I realize Walter Hill probably has more money, power, and influence than I will ever have, and has no reason to care what some shmo like me thinks. And to hell with me, anyhow; who the fuck do I think I am? Walter Hill has made a handful of fantastic films; I just sit on the couch and have opinions about them. But if there's a more disappointing director out there, a filmmaker I have cared more about at one phase of his career and cared less about later, I haven't seen his work. Even Coppola has supposedly redeemed himself in recent years, not that I have any interest in seeing the results.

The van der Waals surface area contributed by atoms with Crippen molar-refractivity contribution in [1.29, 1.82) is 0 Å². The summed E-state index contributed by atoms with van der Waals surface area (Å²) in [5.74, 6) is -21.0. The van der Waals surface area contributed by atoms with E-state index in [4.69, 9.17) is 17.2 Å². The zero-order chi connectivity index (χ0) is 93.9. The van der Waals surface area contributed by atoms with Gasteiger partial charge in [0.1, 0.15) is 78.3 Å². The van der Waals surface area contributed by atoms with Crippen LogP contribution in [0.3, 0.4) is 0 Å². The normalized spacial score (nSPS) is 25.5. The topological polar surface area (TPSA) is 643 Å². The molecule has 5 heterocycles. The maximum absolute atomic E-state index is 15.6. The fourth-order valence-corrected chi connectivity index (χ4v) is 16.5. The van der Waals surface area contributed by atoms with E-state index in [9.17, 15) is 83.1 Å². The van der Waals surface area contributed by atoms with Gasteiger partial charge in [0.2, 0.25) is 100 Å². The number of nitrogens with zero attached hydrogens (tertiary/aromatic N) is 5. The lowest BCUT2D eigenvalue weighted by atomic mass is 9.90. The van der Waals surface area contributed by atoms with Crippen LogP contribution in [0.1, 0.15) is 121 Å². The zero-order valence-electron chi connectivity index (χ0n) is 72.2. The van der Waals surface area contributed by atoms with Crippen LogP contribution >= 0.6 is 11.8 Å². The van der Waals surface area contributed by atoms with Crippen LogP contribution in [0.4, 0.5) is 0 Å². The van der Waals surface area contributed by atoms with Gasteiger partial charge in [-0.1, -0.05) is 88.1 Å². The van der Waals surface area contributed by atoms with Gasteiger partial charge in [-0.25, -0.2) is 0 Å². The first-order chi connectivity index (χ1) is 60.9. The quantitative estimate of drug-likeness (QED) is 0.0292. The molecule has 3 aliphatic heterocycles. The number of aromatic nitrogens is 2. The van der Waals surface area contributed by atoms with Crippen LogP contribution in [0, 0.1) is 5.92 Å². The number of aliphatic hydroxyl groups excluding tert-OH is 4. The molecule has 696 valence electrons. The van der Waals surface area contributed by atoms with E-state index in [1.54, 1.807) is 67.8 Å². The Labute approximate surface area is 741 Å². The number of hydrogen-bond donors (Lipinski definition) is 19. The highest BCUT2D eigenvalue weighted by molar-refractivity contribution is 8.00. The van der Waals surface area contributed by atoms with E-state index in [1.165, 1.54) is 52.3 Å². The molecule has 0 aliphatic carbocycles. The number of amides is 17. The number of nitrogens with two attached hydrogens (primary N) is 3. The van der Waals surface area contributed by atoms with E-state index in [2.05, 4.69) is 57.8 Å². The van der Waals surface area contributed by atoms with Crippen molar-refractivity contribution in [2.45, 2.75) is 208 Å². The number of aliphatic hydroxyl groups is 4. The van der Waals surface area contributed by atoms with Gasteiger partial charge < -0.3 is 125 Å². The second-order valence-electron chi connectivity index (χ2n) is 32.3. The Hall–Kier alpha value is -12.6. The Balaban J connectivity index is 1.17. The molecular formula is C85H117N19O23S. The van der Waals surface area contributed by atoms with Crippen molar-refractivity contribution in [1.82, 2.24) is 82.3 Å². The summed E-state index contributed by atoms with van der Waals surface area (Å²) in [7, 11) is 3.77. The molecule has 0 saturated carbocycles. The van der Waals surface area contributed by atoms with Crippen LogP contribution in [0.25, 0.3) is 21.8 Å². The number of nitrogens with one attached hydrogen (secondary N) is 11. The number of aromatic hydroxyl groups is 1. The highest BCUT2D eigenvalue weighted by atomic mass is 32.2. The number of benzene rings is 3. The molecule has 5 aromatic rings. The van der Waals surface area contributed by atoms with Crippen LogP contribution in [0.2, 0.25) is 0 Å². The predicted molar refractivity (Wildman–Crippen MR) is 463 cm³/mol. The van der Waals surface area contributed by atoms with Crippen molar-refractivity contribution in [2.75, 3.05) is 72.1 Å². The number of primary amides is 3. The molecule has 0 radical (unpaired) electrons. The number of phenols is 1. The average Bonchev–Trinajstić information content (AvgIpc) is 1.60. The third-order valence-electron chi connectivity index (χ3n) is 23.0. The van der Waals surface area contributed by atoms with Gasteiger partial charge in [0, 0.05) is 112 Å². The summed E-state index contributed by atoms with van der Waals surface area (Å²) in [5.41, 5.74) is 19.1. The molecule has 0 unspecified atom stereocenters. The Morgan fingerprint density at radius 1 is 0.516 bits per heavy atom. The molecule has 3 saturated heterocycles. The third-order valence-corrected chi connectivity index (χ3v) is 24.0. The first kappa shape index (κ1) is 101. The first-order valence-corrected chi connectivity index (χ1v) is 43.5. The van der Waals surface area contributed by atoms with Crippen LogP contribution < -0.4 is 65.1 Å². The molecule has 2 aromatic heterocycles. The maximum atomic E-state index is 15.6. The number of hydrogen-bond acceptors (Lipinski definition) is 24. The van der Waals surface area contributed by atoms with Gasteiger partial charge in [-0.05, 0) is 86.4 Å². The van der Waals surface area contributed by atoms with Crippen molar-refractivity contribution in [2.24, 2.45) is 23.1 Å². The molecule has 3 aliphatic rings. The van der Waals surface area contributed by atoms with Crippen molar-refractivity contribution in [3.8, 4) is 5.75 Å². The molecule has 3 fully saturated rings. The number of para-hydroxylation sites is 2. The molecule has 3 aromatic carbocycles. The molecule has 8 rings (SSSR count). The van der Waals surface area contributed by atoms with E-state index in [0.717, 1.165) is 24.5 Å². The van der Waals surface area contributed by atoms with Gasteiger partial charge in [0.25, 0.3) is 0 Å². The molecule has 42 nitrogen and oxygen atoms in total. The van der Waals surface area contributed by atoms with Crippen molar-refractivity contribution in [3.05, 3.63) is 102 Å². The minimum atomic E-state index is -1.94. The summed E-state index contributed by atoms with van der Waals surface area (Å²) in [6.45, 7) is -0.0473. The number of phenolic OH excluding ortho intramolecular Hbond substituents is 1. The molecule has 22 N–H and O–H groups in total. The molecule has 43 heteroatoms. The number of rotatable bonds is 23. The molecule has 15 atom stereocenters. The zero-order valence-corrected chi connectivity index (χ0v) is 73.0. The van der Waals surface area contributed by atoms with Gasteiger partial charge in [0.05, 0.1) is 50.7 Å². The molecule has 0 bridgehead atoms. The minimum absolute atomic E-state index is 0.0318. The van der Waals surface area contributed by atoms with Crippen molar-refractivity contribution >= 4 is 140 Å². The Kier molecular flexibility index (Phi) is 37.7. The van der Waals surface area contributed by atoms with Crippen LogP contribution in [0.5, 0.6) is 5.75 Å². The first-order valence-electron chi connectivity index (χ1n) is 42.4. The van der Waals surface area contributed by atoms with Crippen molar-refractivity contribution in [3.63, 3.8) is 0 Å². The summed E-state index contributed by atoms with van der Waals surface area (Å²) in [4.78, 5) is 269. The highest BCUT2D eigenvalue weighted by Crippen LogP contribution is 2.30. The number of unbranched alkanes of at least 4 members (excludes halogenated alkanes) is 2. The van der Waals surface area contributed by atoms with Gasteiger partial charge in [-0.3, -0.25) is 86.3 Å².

I'm going to go back to Hard Times now, and finish lovin' it. If you haven't seen it - it's well worth your time, even if it IS just The Hustler with fistfights. (I mean, Face Off  - NOT the John Woo film - is just The Hustler with hockey, and that's a great film, so what the hell).

1 comment:

Adrian Mack said...

Johnny Handsome seemed to predict Mickey Rourke's life in reverse